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Publication numberUS20090022200 A1
Publication typeApplication
Application numberUS 10/951,109
Publication dateJan 22, 2009
Filing dateJan 4, 2005
Priority dateJun 22, 2004
Also published asUS7469710, WO2006009956A2, WO2006009956A3
Publication number10951109, 951109, US 2009/0022200 A1, US 2009/022200 A1, US 20090022200 A1, US 20090022200A1, US 2009022200 A1, US 2009022200A1, US-A1-20090022200, US-A1-2009022200, US2009/0022200A1, US2009/022200A1, US20090022200 A1, US20090022200A1, US2009022200 A1, US2009022200A1
InventorsGeorge Emanuel
Original AssigneeKsy Corporation
Export CitationBiBTeX, EndNote, RefMan
External Links: USPTO, USPTO Assignment, Espacenet
Supersonic diffuser
US 20090022200 A1
Abstract
A pressure-recovery device for a supersonic, continuous wave gas laser is capable of recovering the pressure of the supersonic fluid in an efficient manner and in a relatively light and compact assembly. The supersonic diffuser has a substantially rectangular inlet and top and bottom walls that extend from the inlet in the direction of the flow of gas. The top and bottom walls are separated by a height (l1) at the inlet and are connected by two side walls. The side walls are separated by a width (h) at the inlet, wherein the ratio of height to width ranges at the inlet from about 0.001 to about 1. A compression region is formed by the top wall, bottom wall and side walls, wherein said top and bottom walls either are or are not symmetric about a central longitudinal axis of the compression region. The top and bottom walls may each in the shape of a Prandtl-Meyer streamline and the side walls are substantially planar, or the top and bottom walls are each in the shape of a lens analogy streamline and the side walls are substantially planar. A plurality of diffusers may be stacked in series with one another, each of the diffusers being substantially similar in construction.
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Claims(34)
1. A supersonic diffuser adapted to increase the static pressure of a supersonic flow of a gas from a laser having a laser cavity and a longitudinal axis, the diffuser comprising:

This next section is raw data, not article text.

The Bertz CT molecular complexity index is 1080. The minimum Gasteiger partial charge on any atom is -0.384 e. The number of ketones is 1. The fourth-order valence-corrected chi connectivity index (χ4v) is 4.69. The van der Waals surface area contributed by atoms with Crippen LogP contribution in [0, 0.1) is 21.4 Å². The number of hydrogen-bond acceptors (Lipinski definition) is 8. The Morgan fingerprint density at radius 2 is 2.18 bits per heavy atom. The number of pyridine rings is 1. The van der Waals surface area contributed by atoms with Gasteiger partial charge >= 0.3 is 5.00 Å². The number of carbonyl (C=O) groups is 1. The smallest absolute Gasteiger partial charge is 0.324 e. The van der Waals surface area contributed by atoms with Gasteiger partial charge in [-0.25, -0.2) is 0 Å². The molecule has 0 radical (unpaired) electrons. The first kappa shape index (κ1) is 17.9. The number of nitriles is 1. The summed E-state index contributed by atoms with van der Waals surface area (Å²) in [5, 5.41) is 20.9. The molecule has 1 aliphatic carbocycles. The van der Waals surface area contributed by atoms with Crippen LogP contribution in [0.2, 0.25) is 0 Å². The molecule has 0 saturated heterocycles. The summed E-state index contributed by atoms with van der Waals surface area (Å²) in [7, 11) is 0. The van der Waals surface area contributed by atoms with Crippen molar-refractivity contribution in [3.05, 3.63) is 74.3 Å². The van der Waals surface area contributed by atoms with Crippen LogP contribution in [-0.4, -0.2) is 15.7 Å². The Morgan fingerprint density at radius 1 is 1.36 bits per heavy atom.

a flow of the gas output from the laser cavity that is substantially free of strong pressure gradients;
a substantially rectangular inlet that receives the gas;
a top wall extending from the inlet in the direction of the flow of the gas;
a bottom wall extending from the inlet in the direction of the flow of the gas, said top wall and said bottom wall separated by a height (l1) at the inlet and connected by two side walls, said side walls separated by a width (h), wherein the ratio of height to width ranges at the inlet from about 0.001 to about 1; and
a compression region formed by the top wall, bottom wall and side walls, wherein each of the top and bottom walls are in the shape of a streamline that is asymmetric about the longitudinal axis of the diffuser, and wherein the height between the top and bottom walls decreases along at least a portion of the diffuser in the direction of the flow of the gas at a rate so that the gas is substantially free of boundary-layer separation throughout the diffuser.
2. A supersonic diffuser according to claim 1 wherein at least a portion of the surfaces of the top, bottom and side walls that contact flow of gas are treated to facilitate the maintenance of a turbulent boundary layer.
3. A supersonic diffuser according to claim 1 wherein the top and bottom walls are each in the shape of a Prandtl-Meyer streamline and the side walls are substantially planar.
4. (canceled)
5. (canceled)
6. A supersonic diffuser according to claim 1, wherein the laser is a chemical oxygen-iodine laser (COIL).
7. A supersonic diffuser according to claim 1, further comprising:
a duct having a rectangular cross section preceding the rectangular inlet and inducing turbulent boundary layer flow.
8. A supersonic diffuser according to claim 1, further comprising:
a shock holder in a duct downstream of the compression region, the shock holder for positioning a weak normal shock in the gas flow.
9. A supersonic diffuser adapted to increase the static pressure of a supersonic flow of a gas from a laser having a laser cavity and a longitudinal axis, the diffuser comprising:
a flow of the gas output from the laser cavity that is substantially free of strong pressure gradients;
a substantially rectangular inlet that receives the gas;
a top wall extending from the inlet in the direction of the flow of the gas;